That’s one of the reasons why it’s successful. There’s a mysterious thing that we’re trying to understand. What’s so great about Quatermass is that ordinary everyday people go to the underground station, and suddenly this extraordinary, mysterious thing happens. You don’t discover what the mystery is until about three-quarters through the film, and up until then it’s about trying to work out what the bloody thing is? And when it breaks open and those locust things come out. Wow! It really is exciting. And it’s mysterious: what on earth are they? They are not fully explained. Which I think is a very satisfactory thing to happen in the film. You never get a full explanation. It’s not being lazy; it’s not bad script writing, absolutely intentional. They remain mysterious right to the end. And you never know, it could happen again. It’s the same thing in Indiana Jones and the Last Crusade. That theme is the constant thing of it. My character has got the secret; he doesn’t know what to do with it. He just hasn’t got the last piece of the puzzle. And, of course, he gets that wrong, and our hero gets it right. Because he would, wouldn’t he?

Why do you think Quatermass continues to appeal to audiences 44 years after it was originally released?

It’s been a cult film for a long time. Nigel Kneal just knew how to write a script. It was an advantage for our film to have the television series as a precursor. We knew that it was a successful story, and that was why Hammer took the great risk. This was a big break away for Hammer, and it obviously paid off. We’ll have to see whether the modern audience like it. It will be very interesting to see whether it will get another cinema showing. That would be really great.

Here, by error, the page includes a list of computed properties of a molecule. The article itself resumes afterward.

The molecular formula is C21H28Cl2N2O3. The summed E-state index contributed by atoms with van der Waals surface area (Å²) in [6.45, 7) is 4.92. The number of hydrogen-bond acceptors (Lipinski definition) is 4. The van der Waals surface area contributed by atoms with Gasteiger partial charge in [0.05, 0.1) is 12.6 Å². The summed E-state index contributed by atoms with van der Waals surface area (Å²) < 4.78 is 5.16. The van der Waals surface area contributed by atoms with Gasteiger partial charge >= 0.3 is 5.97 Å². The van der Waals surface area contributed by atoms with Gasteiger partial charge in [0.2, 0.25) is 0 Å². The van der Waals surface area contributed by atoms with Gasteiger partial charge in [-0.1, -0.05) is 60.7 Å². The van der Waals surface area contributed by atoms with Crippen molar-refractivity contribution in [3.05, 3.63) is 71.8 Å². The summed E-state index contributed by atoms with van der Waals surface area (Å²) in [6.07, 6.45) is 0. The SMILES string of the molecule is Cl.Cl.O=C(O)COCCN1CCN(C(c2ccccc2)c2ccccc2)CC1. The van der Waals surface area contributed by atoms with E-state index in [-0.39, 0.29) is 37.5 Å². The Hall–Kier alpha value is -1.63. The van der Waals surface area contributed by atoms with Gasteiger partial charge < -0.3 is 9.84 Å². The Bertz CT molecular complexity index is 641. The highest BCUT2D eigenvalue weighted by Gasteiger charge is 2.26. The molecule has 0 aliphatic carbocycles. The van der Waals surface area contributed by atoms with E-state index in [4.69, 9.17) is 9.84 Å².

You’ve worked with many great directors over the years; what was it like working with Roy Ward Baker?

Oh lovely. He’s still with us, you know? He’s very sharp, very on the ball, knows exactly what he wants, and he doesn’t suffer fools gladly. Nor do I, and nor should anyone who is any good at their job, in my opinion. So if people are misbehaving he doesn’t tolerate that. I wouldn’t say he was a charming man, but a good chap to be with. I like him very much.

You have had a long and established career in TV, film, and stage. You have appeared in both the Star Wars and the Indiana Jones franchises. How does Quatermass compare to your other works?

It’s a completely different story, of course, all three have what you referred to as this mysterious, secret core. Star Wars is a representation of a religious belief. Indiana Jones is bound up with the occult, secrets and magic, and so is Quatermass and the Pitt. I think the later films are more polished, but it doesn’t mean to say they are better. But it may turn out that this new version will come up to standard.

We think it’s a really good movie, and this new version does it justice. You won’t be disappointed.

Good, I’m looking forward to it.

Julian Glover, thank you very much.

Quatermass and the Pit (Blu-ray) will be released on October 10th 2011

scroll back to top


0 #1 Martin Unsworth 2011-10-16 13:05
sadly Roy Ward Baker is no longer with us, passing just over a year ago.

Add comment

Security code

Sign up today!